Echo Cards


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Echo Cards

Echo Cards is a flashcard app with tons of gamification to keep you motivated! It has built-in Japanese kanji and vocabulary from KanjiDamage, and supports creating and sharing custom decks of flash cards to share.
This was made as a personal project to study kanji, but custom decks allows you to create and use flashcards for anything you need to practice! So feel free to sign up and take a look

How Echo Cards works

To start off, you can enable various core decks in the Decks tab. There are core decks for things like Japanese or sheet music. Click on the deck, and press the "enable" button to indicate, that you're actively pracitcing the cards in the deck. From this page, you can also adjust in which pile each card is in.

From here, you can also make custom decks. Custom decks allow you to practice whatever you want. You can use raw JSON-format to share cards or create cards outside of Echo Cards and import them.


When you review a card, it will sleep for an increasing amount of hours each time, before coming back for review. If you take a break from Echo Cards for more than 2 hours, you will receive rested XP, which doubles your XP-gain for a time.

When you review cards, you answer honestly if you could recall the answer or not. If you did, the card moves up a rank, indicating your progress on learning the card. This increases its sleep time. If you didn't remember, it goes back to the beginning, giving you more opportunities to remember the card better. Cards in the lower ranks come back faster, meaning you will practice them more.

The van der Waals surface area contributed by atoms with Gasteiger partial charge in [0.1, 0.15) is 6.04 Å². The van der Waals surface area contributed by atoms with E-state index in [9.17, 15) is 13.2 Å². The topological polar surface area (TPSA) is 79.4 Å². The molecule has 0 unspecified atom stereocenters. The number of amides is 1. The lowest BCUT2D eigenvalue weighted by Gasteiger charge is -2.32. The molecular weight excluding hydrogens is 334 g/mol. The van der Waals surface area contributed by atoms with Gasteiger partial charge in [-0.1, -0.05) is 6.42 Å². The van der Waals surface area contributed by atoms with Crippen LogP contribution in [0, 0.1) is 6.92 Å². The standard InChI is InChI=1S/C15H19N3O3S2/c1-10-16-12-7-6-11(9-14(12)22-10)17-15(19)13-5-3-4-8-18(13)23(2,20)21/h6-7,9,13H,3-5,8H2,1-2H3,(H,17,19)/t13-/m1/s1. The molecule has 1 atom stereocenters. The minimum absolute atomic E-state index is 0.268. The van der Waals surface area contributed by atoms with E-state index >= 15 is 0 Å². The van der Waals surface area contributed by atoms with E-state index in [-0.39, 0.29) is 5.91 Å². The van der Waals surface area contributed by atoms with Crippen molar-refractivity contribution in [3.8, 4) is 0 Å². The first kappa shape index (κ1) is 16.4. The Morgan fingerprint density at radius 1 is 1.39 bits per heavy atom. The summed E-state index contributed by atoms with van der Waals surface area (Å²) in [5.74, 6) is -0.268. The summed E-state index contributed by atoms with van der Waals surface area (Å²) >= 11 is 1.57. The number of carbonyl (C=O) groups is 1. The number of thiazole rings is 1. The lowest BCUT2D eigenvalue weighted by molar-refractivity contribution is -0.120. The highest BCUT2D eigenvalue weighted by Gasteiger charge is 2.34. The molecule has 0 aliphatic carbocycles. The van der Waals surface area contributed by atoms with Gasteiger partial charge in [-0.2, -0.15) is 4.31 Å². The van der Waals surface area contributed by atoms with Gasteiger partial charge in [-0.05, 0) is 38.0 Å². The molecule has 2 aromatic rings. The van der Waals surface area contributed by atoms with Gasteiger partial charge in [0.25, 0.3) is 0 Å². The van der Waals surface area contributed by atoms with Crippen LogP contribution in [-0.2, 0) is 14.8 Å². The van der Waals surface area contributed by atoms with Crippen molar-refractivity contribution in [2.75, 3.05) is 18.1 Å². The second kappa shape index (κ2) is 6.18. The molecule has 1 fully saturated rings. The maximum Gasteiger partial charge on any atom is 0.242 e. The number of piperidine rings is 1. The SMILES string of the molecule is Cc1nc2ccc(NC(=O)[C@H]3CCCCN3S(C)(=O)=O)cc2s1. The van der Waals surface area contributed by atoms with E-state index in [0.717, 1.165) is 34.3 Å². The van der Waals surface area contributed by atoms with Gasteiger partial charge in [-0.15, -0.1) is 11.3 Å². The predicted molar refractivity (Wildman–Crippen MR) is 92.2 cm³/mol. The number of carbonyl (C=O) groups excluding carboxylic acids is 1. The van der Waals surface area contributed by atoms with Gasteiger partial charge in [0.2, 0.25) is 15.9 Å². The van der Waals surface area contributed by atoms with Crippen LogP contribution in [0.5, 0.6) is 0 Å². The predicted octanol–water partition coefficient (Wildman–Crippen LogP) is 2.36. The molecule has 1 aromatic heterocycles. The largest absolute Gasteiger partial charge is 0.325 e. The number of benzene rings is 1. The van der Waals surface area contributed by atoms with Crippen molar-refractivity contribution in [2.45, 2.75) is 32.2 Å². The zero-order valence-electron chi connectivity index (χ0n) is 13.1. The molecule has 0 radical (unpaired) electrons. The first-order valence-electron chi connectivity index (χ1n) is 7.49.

You gain XP from reviewing cards, which in turn levels you up. There's a cosmetic icon for every 5 levels, and whenever you level up, you unlock a new player icon to equip and show off at the leaderboard. Player Icons have different rarities. Each deck also progresses its icon as you progress the cards in it. Ocassionally, there are timed events during which you can unlock limited exclusive player icons.


Thanks to for compiling kanji and jukugo and creating mnemonics and descriptions.
Thanks to to the people who created the kanji database: Tamaoka, K., Makioka, S., Sanders, S., & Verdonschot, R. G. (2013). The new 2136 Japanese Jōyō kanji web-accessible database. Accessible at the web site
Thanks to the developer of the Japanese stroke order font, over at